Personas and roles are user modeling approaches that are applied in the early stages of system development or redesign. They drive the design decision and allows programmers and designers to place everyday user needs at the forefront of their system development journey in a user-centered design approach.
Personas and user roles help improve the quality of user experience when working with products that require a significant amount of user interaction. But there is a distinct difference between technology personas vs. roles. What then exactly is a persona? What are user roles in system development? And, how does persona differ from user roles?
Let’s see how these two distinct, yet often confused, user models fit in a holistic user-centered design process and how you can leverage them to identify valuable product features.
Technology Personas Vs. Roles – The Most Relevant Way to Describe Users
In software development, a user role describes the relationship between a user type and a software tool. It is generally the user’s responsibility when using a system or the specific behavior of a user who is participating in a business process. Think of roles as the umbrella, homogeneous constructs of the users of a particular system. For instance, in an accounting system, you can have roles such as accountant, cashier, and so forth.
However, by merely using roles, system developers, designers, and testers do not have sufficient information to conclusively make critical UX decisions that would make the software more user-centric, and more appealing to its target users.
This lack of understanding of the user community has led to the need for teams to move beyond role-based requirements and focus more on subsets of the system users. User roles can be refined further by creating “user stand-ins,” known as personas. By using personas, developers and designers can move closer to the needs and preferences of the user in a more profound manner than they would by merely relying on user roles.
In product development, user personas are an archetype of a fictitious user that represents a specific group of your typical everyday users. First introduced by Alan Cooper, personas help the development team to clearly understand the context in which the ideal customer interacts with a software/system and helps guide the design decision process.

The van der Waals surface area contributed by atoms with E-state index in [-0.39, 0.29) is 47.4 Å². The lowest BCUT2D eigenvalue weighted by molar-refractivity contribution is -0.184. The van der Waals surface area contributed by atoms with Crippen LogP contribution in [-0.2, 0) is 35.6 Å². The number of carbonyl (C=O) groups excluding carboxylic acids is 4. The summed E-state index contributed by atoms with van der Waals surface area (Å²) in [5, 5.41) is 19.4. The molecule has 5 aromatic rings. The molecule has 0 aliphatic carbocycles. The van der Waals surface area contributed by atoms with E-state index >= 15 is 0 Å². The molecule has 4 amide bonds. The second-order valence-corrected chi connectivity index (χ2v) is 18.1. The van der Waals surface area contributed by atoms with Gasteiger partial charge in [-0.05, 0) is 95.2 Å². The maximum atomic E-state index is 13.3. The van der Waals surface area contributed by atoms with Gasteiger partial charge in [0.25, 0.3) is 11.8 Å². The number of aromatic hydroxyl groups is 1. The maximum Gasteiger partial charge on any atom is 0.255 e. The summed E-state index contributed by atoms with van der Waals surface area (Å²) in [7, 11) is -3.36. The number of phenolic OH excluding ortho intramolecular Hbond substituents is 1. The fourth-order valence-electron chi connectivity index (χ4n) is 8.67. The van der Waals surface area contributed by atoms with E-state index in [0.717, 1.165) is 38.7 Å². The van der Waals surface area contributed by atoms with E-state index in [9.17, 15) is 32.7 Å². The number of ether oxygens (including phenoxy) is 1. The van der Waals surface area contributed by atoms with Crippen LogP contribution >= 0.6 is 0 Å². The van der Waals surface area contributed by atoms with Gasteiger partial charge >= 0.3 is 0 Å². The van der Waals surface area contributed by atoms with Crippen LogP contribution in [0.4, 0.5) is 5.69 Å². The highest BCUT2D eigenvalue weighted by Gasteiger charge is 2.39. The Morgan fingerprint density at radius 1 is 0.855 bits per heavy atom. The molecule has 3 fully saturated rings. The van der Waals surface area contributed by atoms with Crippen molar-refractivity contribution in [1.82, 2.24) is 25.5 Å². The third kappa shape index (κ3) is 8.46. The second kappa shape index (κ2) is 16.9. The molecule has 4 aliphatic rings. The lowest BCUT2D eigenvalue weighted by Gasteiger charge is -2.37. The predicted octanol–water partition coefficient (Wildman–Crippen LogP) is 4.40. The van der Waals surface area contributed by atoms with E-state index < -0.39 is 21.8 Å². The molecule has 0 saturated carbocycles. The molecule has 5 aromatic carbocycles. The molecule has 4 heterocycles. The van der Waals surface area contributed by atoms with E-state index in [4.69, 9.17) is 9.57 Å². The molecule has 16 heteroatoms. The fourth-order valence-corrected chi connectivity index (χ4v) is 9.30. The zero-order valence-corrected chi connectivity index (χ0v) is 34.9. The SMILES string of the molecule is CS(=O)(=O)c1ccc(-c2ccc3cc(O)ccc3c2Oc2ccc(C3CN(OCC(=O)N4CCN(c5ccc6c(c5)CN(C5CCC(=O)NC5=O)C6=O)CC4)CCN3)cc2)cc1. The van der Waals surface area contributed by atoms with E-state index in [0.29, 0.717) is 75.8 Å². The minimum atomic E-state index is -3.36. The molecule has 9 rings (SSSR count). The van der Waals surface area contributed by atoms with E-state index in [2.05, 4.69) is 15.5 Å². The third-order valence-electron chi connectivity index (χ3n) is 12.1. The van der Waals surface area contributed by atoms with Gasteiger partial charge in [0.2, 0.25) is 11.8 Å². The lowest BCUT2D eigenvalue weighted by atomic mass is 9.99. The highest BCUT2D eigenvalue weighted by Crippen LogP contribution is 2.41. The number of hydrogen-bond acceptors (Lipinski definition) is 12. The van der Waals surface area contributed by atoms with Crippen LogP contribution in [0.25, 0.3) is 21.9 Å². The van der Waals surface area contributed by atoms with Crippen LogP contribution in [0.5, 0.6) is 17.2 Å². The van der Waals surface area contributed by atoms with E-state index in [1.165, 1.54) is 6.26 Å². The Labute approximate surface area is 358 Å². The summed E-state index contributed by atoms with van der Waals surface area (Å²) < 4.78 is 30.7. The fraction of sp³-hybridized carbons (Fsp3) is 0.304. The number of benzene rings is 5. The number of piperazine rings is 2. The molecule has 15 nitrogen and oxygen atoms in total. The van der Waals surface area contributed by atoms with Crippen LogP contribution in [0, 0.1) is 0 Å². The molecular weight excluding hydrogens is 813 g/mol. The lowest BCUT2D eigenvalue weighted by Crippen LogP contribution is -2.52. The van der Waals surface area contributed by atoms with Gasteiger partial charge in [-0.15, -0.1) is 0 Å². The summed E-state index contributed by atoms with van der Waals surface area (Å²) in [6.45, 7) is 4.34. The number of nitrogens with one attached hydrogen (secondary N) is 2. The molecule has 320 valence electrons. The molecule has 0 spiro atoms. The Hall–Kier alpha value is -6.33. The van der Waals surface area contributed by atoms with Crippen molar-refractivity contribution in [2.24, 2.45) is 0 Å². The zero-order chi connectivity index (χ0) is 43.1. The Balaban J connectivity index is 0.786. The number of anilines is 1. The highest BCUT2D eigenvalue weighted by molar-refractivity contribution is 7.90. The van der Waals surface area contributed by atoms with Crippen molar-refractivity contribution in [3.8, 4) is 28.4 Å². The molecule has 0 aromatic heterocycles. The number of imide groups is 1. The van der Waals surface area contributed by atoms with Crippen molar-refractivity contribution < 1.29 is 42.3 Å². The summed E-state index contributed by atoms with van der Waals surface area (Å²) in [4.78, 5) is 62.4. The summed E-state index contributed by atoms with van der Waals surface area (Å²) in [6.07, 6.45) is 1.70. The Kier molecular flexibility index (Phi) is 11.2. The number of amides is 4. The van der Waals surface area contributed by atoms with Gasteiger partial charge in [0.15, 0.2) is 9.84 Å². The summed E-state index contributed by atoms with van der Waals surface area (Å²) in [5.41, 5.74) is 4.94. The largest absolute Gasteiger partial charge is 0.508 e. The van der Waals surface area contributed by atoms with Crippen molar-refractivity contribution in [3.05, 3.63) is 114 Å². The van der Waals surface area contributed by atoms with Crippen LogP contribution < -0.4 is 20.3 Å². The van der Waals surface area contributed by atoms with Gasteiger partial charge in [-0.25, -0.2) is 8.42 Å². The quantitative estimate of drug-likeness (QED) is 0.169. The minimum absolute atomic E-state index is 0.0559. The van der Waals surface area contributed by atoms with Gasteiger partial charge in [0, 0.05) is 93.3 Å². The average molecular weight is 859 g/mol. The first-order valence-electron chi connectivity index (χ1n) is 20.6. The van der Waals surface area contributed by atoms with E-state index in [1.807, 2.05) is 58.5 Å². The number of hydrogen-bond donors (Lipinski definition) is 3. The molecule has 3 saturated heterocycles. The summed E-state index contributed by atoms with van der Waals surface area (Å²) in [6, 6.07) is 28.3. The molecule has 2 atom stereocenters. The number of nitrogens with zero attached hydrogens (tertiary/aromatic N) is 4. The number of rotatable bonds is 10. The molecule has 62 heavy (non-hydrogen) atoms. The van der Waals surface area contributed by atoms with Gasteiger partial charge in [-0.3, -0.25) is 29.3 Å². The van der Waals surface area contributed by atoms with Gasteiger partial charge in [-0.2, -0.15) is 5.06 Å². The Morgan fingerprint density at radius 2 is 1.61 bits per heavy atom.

Ideally, personas provide team members with a name, a face, and a description for each user role. By using personas, you’re typically personalizing the user roles, and by so doing, you end up creating a lasting impression on the entire team. Through personas, team members can ask questions about the users.
The Benefits of Persona Development
Persona development has several benefits, including:
- They help team members have a consistent understanding of the user group.
- They provide stakeholders with an opportunity to discuss the critical features of a system redesign.
- Personas help designers to develop user-centric products that have functions and features that the market already demands.
- A persona helps to create more empathy and a better understanding of the person that will be using the end product. This way, the developers can design the product with the actual user needs in mind.
- Personas can help predict the needs, behaviors, and possible reactions of the users to the product.
What Makes Up a Well-Defined Persona?
Once you’ve identified user roles that are relevant to your product, you’ll need to create personas for each. A well-defined persona should ideally take into consideration the needs, goals, and observed behaviors of your target audience. This will influence the features and design elements you choose for your system.
The user persona should encompass all the critical details about your ideal user and should be presented in a memorable way that everyone in the team can identify with and understand. It should contain four critical pieces of information.
1. The header
The header aid in improving memorability and creating a connection between the design team and the user. The header should include:
- A fictional name
- An image, avatar or a stock photo
- A vivid description/quote that best describes the persona as it relates to the product.
2. Demographic Profile
Unlike the name and image, which might be fictitious, the demographic profile includes factual details about the ideal user. The demographic profile includes:
- Personal background: Age, gender, education, ethnicity, persona group, and family status
- Professional background: Occupation, work experience, and income level.
- User environment. It represents the social, physical, and technological context of the user. It answers questions like: What devices do the user have? Do they interact with other people? How do they spend their time?
- Psychographics: Attitudes, motivations, interests, and user pain points.
3. End Goal(s)
End goals help answer the questions: What problems or needs will the product solution to the user? What are the motivating factors that inspire the user’s actions?
This is a narrative that describes how the ideal user would interact with your product in real-life to achieve their end goals. It should explain the when, the where, and the how.
For a truly successful user-centered design approach, system development teams should use personas to provide simple descriptions of key user roles. While a distinct difference exists in technology personas vs. roles, design teams should use the two user-centered design tools throughout the project to decide and evaluate the functionality of their end product. This way, they can deliver a useful and usable solution to their target market.